These new findings are reported in a paper in Nature Communications. The authors are MIT graduate students Kate Reidy and Georgios Varnavides, professors of materials science and engineering Frances Ross, Jim LeBeau and Polina Anikeeva, and five others at MIT, Harvard University and the University of Victoria in Canada.

Pairs of 2D materials such as graphene or hexagonal boron nitride can exhibit amazing variations in their behavior when the two sheets are just slightly twisted relative to each other. This causes the chicken-wire-like atomic lattices to form moiré patterns, the kinds of odd bands and blobs that sometimes appear when taking a picture of a printed image or through a window screen. In the case of 2D materials, "it seems like anything, every interesting materials property you can think of, you can somehow modulate or change by twisting the 2D materials with respect to each other," says Ross.

While these 2D pairings have attracted scientific attention worldwide, little has been known about what happens when 2D materials meet regular 3D solids. "What got us interested in this topic," Ross says, was "what happens when a 2D material and a 3D material are put together. Firstly, how do you measure the atomic positions at, and near, the interface? Secondly, what are the differences between a 3D-2D and a 2D-2D interface? And thirdly, how you might control it – is there a way to deliberately design the interfacial structure" to produce desired properties?

Figuring out exactly what happens at such 2D-3D interfaces was a daunting challenge because electron microscopes produce an image of the sample in projection, and they're limited in their ability to extract the depth information needed to analyze details of the interface structure. But the team figured out a set of algorithms that allowed them to extrapolate back from images of the sample, which look somewhat like a set of overlapping shadows, to determine which configuration of stacked layers would yield that complex 'shadow'.

The team made use of two unique transmission electron microscopes at MIT that possess a combination of capabilities unrivalled in the world. In one of these instruments, a microscope is connected directly to a fabrication system, so that samples can be produced onsite by deposition processes and immediately fed straight into the imaging system. This is one of only a few such facilities worldwide, which uses an ultrahigh vacuum system that prevents even the tiniest of impurities from contaminating the sample as the 2D-3D interface is being prepared.

The second instrument is a scanning transmission electron microscope (STEM) located in MIT's new research facility, MIT.nano. This microscope has outstanding stability for high-resolution imaging, as well as multiple imaging modes for collecting information about the sample.

Unlike stacked 2D materials, whose orientations can be relatively easily changed by simply picking up one layer, twisting it slightly, and placing it down again, the bonds holding 3D materials together are much stronger, so the team had to develop new ways for obtaining aligned layers. To do this, they added the 3D material onto the 2D material in ultrahigh vacuum, choosing growth conditions where the layers self-assembled in a reproducible orientation with specific degrees of twist. "We had to grow a structure that was going to be aligned in a certain way," Reidy says.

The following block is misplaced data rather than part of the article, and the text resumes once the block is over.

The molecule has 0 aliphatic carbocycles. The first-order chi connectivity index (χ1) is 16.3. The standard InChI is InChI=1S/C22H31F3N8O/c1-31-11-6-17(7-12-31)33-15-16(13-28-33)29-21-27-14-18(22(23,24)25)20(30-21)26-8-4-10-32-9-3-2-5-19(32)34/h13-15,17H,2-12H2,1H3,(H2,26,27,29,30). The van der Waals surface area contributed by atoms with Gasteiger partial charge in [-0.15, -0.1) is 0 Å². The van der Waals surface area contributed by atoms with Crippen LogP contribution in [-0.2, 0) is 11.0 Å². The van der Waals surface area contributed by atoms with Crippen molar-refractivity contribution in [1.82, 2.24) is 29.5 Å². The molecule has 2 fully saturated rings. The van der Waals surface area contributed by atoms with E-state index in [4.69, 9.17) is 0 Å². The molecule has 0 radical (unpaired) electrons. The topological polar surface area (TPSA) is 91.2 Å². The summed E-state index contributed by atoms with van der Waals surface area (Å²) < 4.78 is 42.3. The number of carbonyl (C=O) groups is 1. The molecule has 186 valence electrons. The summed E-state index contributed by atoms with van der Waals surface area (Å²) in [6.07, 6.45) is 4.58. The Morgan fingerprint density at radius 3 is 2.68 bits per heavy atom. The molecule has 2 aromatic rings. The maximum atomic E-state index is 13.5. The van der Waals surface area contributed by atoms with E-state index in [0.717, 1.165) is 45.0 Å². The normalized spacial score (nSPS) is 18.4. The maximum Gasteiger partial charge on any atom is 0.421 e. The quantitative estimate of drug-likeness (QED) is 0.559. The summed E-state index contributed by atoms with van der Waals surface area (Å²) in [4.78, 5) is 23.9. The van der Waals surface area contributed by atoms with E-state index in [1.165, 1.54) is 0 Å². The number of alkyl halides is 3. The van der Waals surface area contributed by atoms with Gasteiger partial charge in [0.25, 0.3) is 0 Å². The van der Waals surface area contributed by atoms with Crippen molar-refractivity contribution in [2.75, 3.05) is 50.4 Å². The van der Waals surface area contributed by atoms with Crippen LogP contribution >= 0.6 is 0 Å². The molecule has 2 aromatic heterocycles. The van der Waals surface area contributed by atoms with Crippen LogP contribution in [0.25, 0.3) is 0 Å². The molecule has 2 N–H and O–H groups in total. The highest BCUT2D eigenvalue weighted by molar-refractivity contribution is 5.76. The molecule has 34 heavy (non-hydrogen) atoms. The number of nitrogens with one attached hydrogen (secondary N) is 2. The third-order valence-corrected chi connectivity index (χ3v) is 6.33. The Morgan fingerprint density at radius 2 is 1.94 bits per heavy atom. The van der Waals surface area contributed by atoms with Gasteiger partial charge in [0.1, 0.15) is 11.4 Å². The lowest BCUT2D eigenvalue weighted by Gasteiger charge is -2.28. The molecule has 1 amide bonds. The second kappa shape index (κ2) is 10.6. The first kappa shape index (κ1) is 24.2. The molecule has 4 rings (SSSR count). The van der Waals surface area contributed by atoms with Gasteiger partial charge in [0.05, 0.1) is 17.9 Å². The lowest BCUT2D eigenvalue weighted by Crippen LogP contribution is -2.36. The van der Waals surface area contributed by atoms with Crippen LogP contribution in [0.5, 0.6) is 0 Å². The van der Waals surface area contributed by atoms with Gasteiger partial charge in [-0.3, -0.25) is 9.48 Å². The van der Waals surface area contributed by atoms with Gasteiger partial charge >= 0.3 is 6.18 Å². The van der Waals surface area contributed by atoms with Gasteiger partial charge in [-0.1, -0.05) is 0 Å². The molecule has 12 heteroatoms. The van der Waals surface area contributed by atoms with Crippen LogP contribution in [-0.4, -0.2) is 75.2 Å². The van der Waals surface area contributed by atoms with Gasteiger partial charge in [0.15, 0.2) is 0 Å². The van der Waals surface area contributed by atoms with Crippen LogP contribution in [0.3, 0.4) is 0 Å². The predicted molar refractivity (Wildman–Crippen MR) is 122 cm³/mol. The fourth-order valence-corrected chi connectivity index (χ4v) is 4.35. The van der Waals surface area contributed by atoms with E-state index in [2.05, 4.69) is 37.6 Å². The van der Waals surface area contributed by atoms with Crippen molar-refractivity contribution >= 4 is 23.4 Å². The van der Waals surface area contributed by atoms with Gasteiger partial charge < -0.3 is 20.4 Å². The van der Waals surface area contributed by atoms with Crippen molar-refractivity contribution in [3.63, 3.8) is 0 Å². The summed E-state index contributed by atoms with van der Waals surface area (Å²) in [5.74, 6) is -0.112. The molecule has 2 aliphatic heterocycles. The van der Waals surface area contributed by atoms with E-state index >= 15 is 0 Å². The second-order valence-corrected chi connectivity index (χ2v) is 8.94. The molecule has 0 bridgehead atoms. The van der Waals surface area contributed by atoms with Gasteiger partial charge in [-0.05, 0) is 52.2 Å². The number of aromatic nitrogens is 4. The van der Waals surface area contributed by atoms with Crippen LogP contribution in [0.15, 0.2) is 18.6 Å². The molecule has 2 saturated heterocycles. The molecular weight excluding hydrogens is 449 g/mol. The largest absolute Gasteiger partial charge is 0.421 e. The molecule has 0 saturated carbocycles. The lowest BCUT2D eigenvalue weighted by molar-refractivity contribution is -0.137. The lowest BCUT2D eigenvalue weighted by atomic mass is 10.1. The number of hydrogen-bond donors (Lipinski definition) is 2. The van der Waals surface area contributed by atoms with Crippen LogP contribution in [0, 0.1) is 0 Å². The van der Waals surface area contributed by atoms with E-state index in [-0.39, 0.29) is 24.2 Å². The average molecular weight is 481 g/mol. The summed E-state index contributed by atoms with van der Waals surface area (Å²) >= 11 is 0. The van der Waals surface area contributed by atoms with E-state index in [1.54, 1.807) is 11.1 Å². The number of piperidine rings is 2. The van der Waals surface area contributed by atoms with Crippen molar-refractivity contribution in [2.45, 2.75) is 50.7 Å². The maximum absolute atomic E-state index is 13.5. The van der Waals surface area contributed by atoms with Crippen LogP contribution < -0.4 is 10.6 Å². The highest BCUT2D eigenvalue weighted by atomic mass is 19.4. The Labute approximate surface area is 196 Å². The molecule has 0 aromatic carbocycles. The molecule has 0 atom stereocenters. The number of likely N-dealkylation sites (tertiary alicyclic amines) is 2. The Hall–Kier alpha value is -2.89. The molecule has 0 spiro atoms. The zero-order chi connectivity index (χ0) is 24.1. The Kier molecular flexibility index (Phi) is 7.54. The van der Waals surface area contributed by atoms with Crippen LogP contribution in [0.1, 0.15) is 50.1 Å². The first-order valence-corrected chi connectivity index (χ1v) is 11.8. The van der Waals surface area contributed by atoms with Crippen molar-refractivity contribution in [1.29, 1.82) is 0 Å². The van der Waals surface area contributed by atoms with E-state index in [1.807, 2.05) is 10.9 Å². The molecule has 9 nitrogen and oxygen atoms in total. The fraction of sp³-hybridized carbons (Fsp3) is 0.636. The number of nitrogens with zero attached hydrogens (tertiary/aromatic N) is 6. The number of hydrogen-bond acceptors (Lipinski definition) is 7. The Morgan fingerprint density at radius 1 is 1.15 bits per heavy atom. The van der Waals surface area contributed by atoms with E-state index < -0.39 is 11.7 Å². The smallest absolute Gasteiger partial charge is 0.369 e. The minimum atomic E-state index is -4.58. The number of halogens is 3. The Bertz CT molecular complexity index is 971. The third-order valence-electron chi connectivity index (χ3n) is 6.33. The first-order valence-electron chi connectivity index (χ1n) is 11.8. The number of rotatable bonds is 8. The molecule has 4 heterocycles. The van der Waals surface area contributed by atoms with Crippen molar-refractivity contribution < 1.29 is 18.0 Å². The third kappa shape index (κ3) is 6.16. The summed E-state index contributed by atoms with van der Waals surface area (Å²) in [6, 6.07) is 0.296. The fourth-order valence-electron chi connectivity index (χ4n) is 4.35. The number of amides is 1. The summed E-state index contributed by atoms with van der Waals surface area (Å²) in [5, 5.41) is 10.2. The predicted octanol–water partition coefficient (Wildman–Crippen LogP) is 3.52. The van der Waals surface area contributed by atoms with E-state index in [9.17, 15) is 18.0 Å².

Having grown the materials, they then had to figure out how to reveal the atomic configurations and orientations of the different layers. A scanning transmission electron microscope actually produces more information than is apparent in a flat image. In fact, every point in the image contains details of the paths along which the electrons arrived and departed (the process of diffraction), as well as any energy that the electrons lost in the process. All these data can be separated out so that the information at all points in an image can be used to decode the actual solid structure. This process is only possible for state-of-the-art microscopes, such as the one in MIT.nano, which can generate a probe of electrons that is unusually narrow and precise.

By combining 4D STEM with integrated differential phase contrast, the researchers were able to extract the full structure at the interface from the image. According to Varnavides, they then asked, "Now that we can image the full structure at the interface, what does this mean for our understanding of the properties of this interface?"

The researchers showed through modeling that the electronic properties should be modified in a way that can only be understood if the full structure of the interface is included in the physical theory. "What we found is that indeed this stacking, the way the atoms are stacked out-of-plane, does modulate the electronic and charge density properties," Varnavides says.

Ross says the findings could help lead to improved kinds of junctions in some microchips, for example. "Every 2D material that's used in a device has to exist in the 3D world, and so it has to have a junction somehow with three-dimensional materials," she says. So, with this better understanding of those interfaces, and new ways to study them in action, "we're in good shape for making structures with desirable properties in a kind of planned rather than ad hoc way."